Let θ be ∠BAP. Then AP = cos θ and PB = sin θ. We thus get:

length of γ = max

θ

cos θ + f(n −1) sin θ

Thus, applying the result of the previous problem:

f(n) =

1 + (f(n −1))

2

Since f(1) = 1 (clearly) we get f(n) =

√

n.

5

4. Rearrangement and Chebyshev inequality

4.1. Rearrangement inequality: statement. Let (a

1

, a

2

, . . . , a

n

) and (b

1

, b

2

, . . . , b

n

) be two n-tuples

of real numbers such that a

1

≥ a

2

≥ . . . ≥ a

n

and b

1

≥ b

2

≥ . . . b

n

. Let σ be a permutation of the

numbers 1, 2, . . . , n. Then:

¸

i

a

i

b

i

≥

¸

i

a

i

b

σ(i)

In other words, the sum of pairwise products is maximum if we pair the largest with the largest, the

second largest with the second largest, and so on.

Equality holds if and only if, for each i, a

i

= a

σ(i)

or b

i

= b

σ(i)

.

Further:

¸

i

a

i

b

σ(i)

≥

¸

i

a

i

b

n+1−i

In other words, the sum of pairwise products is minimum if we pair the largest with the smallest, the

second largest with the second smallest, and so on.

4.2. Idea behind the inequality. Think of it as a resource allocation problem. For instance, suppose

a thief has 3 bags and 3 kinds of coins (gold, silver, copper) to pack in them, and she must pack a

diﬀerent kind of coin in each bag. Assume further that the coins are available in unlimited quantities.

Then, in order to maximize her loot, she will put the gold coins in the biggest bag, the silver coins in

the second biggest bag, and the copper coins in the third biggest bag.

The idea is: send the most to the best. Such an allocation principle is often called a greedy allocation

principle.

The Rearrangement inequality is best proved for two elements, and then extended by induction. Let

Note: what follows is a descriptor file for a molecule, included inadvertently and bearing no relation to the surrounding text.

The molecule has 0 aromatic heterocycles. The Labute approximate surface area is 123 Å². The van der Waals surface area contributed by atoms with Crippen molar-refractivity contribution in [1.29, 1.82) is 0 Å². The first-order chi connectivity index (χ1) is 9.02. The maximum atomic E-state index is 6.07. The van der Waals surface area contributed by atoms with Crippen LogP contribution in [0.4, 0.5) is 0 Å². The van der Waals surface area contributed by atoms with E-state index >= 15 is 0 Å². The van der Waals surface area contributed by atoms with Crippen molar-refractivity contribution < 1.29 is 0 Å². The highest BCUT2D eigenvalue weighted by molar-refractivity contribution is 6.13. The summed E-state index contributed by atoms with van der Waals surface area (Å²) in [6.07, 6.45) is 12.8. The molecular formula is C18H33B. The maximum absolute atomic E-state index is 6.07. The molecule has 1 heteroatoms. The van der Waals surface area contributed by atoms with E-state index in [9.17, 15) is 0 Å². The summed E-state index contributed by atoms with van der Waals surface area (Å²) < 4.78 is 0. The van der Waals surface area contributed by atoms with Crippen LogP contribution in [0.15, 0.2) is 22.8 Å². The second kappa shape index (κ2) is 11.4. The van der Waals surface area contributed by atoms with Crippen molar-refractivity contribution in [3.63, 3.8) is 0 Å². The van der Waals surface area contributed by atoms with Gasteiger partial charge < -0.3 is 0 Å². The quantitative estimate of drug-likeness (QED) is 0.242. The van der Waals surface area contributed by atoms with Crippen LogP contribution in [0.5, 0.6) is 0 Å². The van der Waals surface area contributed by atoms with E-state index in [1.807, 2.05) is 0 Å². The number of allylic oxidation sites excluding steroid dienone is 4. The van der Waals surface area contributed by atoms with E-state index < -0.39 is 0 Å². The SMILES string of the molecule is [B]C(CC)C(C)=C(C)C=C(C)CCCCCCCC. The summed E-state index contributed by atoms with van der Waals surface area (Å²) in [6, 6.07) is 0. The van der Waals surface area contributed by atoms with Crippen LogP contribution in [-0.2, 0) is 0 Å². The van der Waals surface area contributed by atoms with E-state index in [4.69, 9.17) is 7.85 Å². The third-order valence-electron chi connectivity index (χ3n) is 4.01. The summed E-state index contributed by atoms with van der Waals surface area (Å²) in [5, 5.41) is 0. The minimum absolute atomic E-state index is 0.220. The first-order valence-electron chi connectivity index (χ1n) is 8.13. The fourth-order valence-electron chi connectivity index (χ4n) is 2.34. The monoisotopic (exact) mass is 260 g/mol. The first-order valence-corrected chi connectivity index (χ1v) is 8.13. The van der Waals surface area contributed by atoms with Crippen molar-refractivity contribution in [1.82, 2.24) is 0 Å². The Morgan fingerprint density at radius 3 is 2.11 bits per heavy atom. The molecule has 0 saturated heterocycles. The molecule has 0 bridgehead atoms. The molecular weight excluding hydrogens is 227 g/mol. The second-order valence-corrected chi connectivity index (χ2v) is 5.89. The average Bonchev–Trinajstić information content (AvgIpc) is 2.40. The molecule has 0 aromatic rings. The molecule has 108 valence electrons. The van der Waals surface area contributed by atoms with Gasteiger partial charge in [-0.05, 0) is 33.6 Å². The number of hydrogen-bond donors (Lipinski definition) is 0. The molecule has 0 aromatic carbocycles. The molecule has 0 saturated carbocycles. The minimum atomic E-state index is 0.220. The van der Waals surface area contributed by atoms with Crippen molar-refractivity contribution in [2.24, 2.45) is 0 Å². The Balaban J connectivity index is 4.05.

a

1

≥ a

2

and b

1

≥ b

2

. Then we have:

(a

1

−a

2

)(b

1

−b

2

) ≥ 0

Manipulating this gives us:

a

1

b

1

+ a

2

b

2

≥ a

1

b

2

+ a

2

b

1

The rearrangement inequality thus illustrates the general statement the principles of optimization and

equality are often at crossroads.

To use this to prove the result globally, we start with the expression

¸

i

a

i

b

σ(i)

and locate indices i, j

for which i < j but σ(i) > σ(j). We then change the permutation to one sending i to σ(j) and j to σ(i)

(and having the same eﬀect as σ on the others). This local change increases the value of the expression

and hence it is clearly not the optimum value.

Note here that equality holds only if a

i

= a

j

or b

σ(i)

= b

σ(j)

.

4.3. An application of rearrangement. Consider the following problem I had mentioned earlier:

Prove that a

2

+ b

2

+ c

2

−(ab + bc + ca) ≥ 0 with equality holding only if a = b = c.

This problem can also be solved using the rearrangement inequality. First observe that since the

expression is symmetric in a, b and c, we can assume without loss of generality that a ≥ b ≥ c.

Consider the triple (a, b, c). This is an ordered triple with the property that the elements are in non-

increasing order. Then (b, c, a) is a permutation of this expression. Thus, by rearrangement inequality:

aa + bb + cc ≥ ab + bc + ca

Which gives us what we want.

Also note that in this case, equality holds if and only if a = b = c.

4.4. Chebyshev inequality. Chebyshev inequality says that sending the most to the best is better

than giving the average to the average. More formally, if (a

1

, a

2

, . . . , a

n

) and (b

1

, b

2

, . . . , b

n

) are two

n-tuples of decreasing reals:

¸

i

a

i

b

i

≥

¸

i

a

i

¸

i

b

i

n

Where equality holds iﬀ either all the a

i

s are equal or all the b

i

s are equal.

6

4.5. Fundamental diﬀerence between Chebyshev and Cauchy-Schwarz. Both the Chebyshev

and the Cauchy-Schwarz inequalities are similar in the following sense:

• They are both true for all reals

• They both provide bounds of

¸

i

a

i

b

i

But they are diﬀerent in the following ways:

• In Chebyshev, it is important to order the a

i

s and b

i

s in descending order, whereas Cauchy-

Schwarz is applicable for any ordering